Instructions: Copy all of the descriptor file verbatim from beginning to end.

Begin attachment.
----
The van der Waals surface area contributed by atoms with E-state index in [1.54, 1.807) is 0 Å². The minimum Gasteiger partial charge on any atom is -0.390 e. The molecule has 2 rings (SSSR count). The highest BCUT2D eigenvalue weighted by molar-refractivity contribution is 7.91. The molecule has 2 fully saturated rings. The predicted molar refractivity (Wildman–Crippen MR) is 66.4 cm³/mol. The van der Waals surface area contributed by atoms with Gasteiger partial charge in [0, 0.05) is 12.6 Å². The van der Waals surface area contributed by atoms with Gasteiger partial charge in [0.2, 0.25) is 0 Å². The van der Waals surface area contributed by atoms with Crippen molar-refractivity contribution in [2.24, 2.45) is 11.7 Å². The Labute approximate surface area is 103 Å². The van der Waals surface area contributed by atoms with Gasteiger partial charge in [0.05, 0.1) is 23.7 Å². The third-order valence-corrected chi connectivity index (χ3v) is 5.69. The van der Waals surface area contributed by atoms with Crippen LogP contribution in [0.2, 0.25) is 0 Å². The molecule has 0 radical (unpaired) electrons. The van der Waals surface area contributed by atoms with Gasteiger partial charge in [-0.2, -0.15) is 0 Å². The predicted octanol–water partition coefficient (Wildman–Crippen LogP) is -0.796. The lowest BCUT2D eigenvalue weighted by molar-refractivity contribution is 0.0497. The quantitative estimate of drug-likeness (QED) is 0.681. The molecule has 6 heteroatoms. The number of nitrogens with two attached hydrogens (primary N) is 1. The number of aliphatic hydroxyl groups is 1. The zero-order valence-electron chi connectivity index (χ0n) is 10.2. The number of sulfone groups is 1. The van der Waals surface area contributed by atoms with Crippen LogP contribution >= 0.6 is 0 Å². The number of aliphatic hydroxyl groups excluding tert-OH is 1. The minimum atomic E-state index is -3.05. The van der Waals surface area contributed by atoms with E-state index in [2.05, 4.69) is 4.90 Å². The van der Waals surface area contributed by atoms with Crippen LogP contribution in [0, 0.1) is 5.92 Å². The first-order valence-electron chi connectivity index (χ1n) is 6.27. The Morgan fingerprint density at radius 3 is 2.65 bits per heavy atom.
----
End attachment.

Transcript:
The van der Waals surface area contributed by atoms with E-state index in [1.54, 1.807) is 0 Å². The minimum Gasteiger partial charge on any atom is -0.390 e. The molecule has 2 rings (SSSR count). The highest BCUT2D eigenvalue weighted by molar-refractivity contribution is 7.91. The molecule has 2 fully saturated rings. The predicted molar refractivity (Wildman–Crippen MR) is 66.4 cm³/mol. The van der Waals surface area contributed by atoms with Gasteiger partial charge in [0, 0.05) is 12.6 Å². The van der Waals surface area contributed by atoms with Gasteiger partial charge in [0.2, 0.25) is 0 Å². The van der Waals surface area contributed by atoms with Crippen molar-refractivity contribution in [2.24, 2.45) is 11.7 Å². The Labute approximate surface area is 103 Å². The van der Waals surface area contributed by atoms with Gasteiger partial charge in [0.05, 0.1) is 23.7 Å². The third-order valence-corrected chi connectivity index (χ3v) is 5.69. The van der Waals surface area contributed by atoms with Crippen LogP contribution in [0.2, 0.25) is 0 Å². The molecule has 0 radical (unpaired) electrons. The van der Waals surface area contributed by atoms with Gasteiger partial charge in [-0.2, -0.15) is 0 Å². The predicted octanol–water partition coefficient (Wildman–Crippen LogP) is -0.796. The lowest BCUT2D eigenvalue weighted by molar-refractivity contribution is 0.0497. The quantitative estimate of drug-likeness (QED) is 0.681. The molecule has 6 heteroatoms. The number of nitrogens with two attached hydrogens (primary N) is 1. The number of aliphatic hydroxyl groups is 1. The zero-order valence-electron chi connectivity index (χ0n) is 10.2. The number of sulfone groups is 1. The van der Waals surface area contributed by atoms with Crippen LogP contribution >= 0.6 is 0 Å². The number of aliphatic hydroxyl groups excluding tert-OH is 1. The minimum atomic E-state index is -3.05. The van der Waals surface area contributed by atoms with E-state index in [2.05, 4.69) is 4.90 Å². The van der Waals surface area contributed by atoms with Crippen LogP contribution in [0, 0.1) is 5.92 Å². The first-order valence-electron chi connectivity index (χ1n) is 6.27. The Morgan fingerprint density at radius 3 is 2.65 bits per heavy atom.